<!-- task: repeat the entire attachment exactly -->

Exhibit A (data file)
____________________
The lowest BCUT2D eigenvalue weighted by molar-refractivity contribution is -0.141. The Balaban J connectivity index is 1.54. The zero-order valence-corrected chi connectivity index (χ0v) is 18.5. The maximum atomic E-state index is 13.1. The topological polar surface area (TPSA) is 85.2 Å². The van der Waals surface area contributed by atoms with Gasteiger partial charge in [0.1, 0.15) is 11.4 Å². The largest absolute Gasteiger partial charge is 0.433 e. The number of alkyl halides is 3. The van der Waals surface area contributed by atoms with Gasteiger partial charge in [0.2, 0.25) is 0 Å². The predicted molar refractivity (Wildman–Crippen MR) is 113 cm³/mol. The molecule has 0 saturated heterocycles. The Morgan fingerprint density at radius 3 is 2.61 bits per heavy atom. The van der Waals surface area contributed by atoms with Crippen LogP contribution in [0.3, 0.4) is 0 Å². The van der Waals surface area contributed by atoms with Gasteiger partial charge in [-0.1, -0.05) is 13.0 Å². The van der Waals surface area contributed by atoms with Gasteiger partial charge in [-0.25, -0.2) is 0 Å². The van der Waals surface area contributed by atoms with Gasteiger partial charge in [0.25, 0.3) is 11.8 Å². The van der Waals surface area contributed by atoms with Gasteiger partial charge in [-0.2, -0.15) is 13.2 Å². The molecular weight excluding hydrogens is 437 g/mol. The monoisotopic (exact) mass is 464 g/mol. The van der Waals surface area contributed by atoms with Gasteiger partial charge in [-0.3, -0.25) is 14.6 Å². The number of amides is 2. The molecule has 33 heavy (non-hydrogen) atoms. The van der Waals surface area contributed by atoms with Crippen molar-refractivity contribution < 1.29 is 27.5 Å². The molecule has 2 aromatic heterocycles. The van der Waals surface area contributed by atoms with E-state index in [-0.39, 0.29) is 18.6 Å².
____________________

The lowest BCUT2D eigenvalue weighted by molar-refractivity contribution is -0.141. The Balaban J connectivity index is 1.54. The zero-order valence-corrected chi connectivity index (χ0v) is 18.5. The maximum atomic E-state index is 13.1. The topological polar surface area (TPSA) is 85.2 Å². The van der Waals surface area contributed by atoms with Gasteiger partial charge in [0.1, 0.15) is 11.4 Å². The largest absolute Gasteiger partial charge is 0.433 e. The number of alkyl halides is 3. The van der Waals surface area contributed by atoms with Gasteiger partial charge in [0.2, 0.25) is 0 Å². The predicted molar refractivity (Wildman–Crippen MR) is 113 cm³/mol. The molecule has 0 saturated heterocycles. The Morgan fingerprint density at radius 3 is 2.61 bits per heavy atom. The van der Waals surface area contributed by atoms with Crippen LogP contribution in [0.3, 0.4) is 0 Å². The van der Waals surface area contributed by atoms with Gasteiger partial charge in [-0.1, -0.05) is 13.0 Å². The van der Waals surface area contributed by atoms with Gasteiger partial charge in [-0.25, -0.2) is 0 Å². The van der Waals surface area contributed by atoms with Gasteiger partial charge in [0.25, 0.3) is 11.8 Å². The van der Waals surface area contributed by atoms with Gasteiger partial charge in [-0.2, -0.15) is 13.2 Å². The molecular weight excluding hydrogens is 437 g/mol. The monoisotopic (exact) mass is 464 g/mol. The van der Waals surface area contributed by atoms with Gasteiger partial charge in [-0.3, -0.25) is 14.6 Å². The number of amides is 2. The molecule has 33 heavy (non-hydrogen) atoms. The van der Waals surface area contributed by atoms with Crippen molar-refractivity contribution < 1.29 is 27.5 Å². The molecule has 2 aromatic heterocycles. The van der Waals surface area contributed by atoms with E-state index in [-0.39, 0.29) is 18.6 Å².